European Expressionism in architecture has, until now, suffered from neglect. Following a successful campaign for the first volume in a planned seven-part series which focused on Berlin, a new version of the Fragments of Metropolis series—which covers with the Rhein-Ruhr region of Europe—will document 155 buildings from Bochum, Bottrop, Dortmund, Duisburg to Düsseldorf, Cologne, Münster and Oberhausen. This latest volume is currently being crowdfunded.
On the 20th anniversary of its MSc Urban Design Program, the METU Faculty of Architecture is organising an international symposium on urban design to be held between the 4th and 5th October 2016 in Ankara, Turkey: 'Designing Urban Design: Towards a Holistic Perspective'.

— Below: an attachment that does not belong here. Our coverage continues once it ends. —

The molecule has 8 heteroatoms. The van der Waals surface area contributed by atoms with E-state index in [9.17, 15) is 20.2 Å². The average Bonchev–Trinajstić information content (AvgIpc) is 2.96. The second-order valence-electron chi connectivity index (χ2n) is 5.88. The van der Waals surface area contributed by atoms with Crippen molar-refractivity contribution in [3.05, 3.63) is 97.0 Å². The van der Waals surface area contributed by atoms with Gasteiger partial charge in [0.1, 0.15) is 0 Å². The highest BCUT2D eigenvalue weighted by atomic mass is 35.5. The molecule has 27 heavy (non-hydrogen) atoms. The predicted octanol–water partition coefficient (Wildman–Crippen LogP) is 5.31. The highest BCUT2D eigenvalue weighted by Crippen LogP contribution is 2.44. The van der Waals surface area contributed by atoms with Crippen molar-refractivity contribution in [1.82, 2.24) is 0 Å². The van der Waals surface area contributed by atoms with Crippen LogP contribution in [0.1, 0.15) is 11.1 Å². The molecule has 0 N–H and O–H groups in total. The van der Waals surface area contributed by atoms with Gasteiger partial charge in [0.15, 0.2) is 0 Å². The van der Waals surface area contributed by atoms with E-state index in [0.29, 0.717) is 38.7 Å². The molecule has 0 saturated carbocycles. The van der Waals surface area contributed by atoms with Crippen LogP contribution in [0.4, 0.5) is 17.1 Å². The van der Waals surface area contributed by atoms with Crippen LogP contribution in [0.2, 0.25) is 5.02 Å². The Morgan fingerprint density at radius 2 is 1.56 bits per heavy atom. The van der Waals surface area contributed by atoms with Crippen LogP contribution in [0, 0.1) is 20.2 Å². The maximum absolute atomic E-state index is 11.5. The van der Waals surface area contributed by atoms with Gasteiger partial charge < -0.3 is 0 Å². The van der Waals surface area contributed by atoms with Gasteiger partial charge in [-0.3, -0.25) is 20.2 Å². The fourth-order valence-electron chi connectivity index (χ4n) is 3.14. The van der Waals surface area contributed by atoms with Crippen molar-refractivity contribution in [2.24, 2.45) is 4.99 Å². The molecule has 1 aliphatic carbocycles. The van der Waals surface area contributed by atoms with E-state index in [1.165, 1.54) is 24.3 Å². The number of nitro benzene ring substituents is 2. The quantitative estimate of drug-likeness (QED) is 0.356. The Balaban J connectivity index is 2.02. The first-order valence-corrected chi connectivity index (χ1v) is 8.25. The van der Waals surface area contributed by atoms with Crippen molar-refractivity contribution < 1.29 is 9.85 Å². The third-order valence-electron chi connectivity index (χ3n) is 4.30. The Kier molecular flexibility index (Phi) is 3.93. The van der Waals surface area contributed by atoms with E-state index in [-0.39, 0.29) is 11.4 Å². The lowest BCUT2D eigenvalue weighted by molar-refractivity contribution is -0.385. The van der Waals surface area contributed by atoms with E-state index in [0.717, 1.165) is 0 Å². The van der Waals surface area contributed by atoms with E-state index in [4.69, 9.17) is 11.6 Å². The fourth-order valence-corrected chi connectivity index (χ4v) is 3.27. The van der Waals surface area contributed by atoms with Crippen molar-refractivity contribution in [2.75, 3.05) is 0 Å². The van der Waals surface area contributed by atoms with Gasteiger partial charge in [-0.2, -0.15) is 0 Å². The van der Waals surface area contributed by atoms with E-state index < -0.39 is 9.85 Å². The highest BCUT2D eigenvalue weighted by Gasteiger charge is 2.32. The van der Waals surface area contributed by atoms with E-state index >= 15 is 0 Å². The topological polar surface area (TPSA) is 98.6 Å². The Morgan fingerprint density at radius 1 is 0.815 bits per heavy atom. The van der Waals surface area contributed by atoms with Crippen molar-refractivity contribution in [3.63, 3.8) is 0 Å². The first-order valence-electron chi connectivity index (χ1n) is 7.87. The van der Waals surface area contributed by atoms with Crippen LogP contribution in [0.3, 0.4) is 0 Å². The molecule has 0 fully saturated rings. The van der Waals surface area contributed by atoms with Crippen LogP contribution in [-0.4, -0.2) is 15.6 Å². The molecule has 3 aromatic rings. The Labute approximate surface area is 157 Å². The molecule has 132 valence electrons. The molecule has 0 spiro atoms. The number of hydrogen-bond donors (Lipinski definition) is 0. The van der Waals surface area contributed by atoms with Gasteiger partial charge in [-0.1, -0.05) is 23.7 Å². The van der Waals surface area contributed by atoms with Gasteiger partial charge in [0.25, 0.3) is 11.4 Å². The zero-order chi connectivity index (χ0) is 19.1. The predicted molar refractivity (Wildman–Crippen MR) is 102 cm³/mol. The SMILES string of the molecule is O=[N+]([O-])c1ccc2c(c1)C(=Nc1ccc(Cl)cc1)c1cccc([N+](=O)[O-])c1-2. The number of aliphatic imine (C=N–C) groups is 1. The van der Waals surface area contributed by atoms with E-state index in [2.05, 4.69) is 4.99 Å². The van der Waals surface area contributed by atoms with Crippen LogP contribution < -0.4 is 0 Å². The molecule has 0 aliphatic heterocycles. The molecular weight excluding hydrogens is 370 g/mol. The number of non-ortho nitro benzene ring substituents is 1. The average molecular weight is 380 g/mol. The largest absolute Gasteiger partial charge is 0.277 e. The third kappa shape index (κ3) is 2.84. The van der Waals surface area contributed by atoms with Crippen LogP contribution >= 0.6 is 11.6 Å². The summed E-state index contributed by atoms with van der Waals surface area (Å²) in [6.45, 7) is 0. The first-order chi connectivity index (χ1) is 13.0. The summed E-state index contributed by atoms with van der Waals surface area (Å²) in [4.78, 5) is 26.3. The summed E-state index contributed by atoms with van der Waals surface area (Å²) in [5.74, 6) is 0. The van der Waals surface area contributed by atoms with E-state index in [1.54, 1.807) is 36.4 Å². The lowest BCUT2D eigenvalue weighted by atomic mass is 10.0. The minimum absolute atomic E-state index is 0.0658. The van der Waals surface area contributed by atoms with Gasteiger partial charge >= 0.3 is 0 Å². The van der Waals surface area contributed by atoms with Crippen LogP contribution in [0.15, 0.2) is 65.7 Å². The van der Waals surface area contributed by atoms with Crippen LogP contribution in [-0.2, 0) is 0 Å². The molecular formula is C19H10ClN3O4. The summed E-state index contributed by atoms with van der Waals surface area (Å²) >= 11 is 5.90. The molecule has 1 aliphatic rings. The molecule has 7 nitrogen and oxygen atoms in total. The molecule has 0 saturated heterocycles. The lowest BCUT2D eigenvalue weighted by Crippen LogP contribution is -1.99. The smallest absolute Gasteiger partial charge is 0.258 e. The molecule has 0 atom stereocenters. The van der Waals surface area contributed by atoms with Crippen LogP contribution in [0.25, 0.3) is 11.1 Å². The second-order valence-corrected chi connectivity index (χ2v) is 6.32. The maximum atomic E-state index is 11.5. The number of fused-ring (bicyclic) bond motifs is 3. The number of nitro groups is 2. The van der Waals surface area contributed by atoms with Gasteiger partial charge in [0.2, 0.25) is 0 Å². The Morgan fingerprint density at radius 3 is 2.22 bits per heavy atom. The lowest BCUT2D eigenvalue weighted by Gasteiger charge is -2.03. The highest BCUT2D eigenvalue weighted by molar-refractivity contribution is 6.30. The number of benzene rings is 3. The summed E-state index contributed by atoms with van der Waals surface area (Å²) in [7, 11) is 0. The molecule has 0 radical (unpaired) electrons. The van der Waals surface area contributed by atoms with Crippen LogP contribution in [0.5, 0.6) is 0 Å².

With 1,305 projects submitted, 44 winners, 49 runner-ups and 61 special mentions have been selected in the Europan 13 competition. Held annually, Europan is a European competition to design urban and architectural projects for implementation. Europan 13 was done in partnership with governing bodies of cities across Europe in collaboration with 15 European structures, under the theme “The Adaptable City: Self-Organization – Sharing - Project”, with participants called on to address the economic and ecological issues of sustainability in European cities.
At its 2017 Annual International Conference in Glasgow, Scotland, SAH will offer a total of 36 paper sessions. The Society invites its members, including graduate students and independent scholars, representatives of SAH chapters, and partner organizations, to chair a session at the conference. As SAH membership is required to chair or present research at the Annual International Conference, non-members who wish to chair a session will be required to join SAH at the time of submitting a session proposal.
“There is a certain tradition, history, and continuity that you can read in European architecture”
- Spela Videcnik, OFIS arhitekti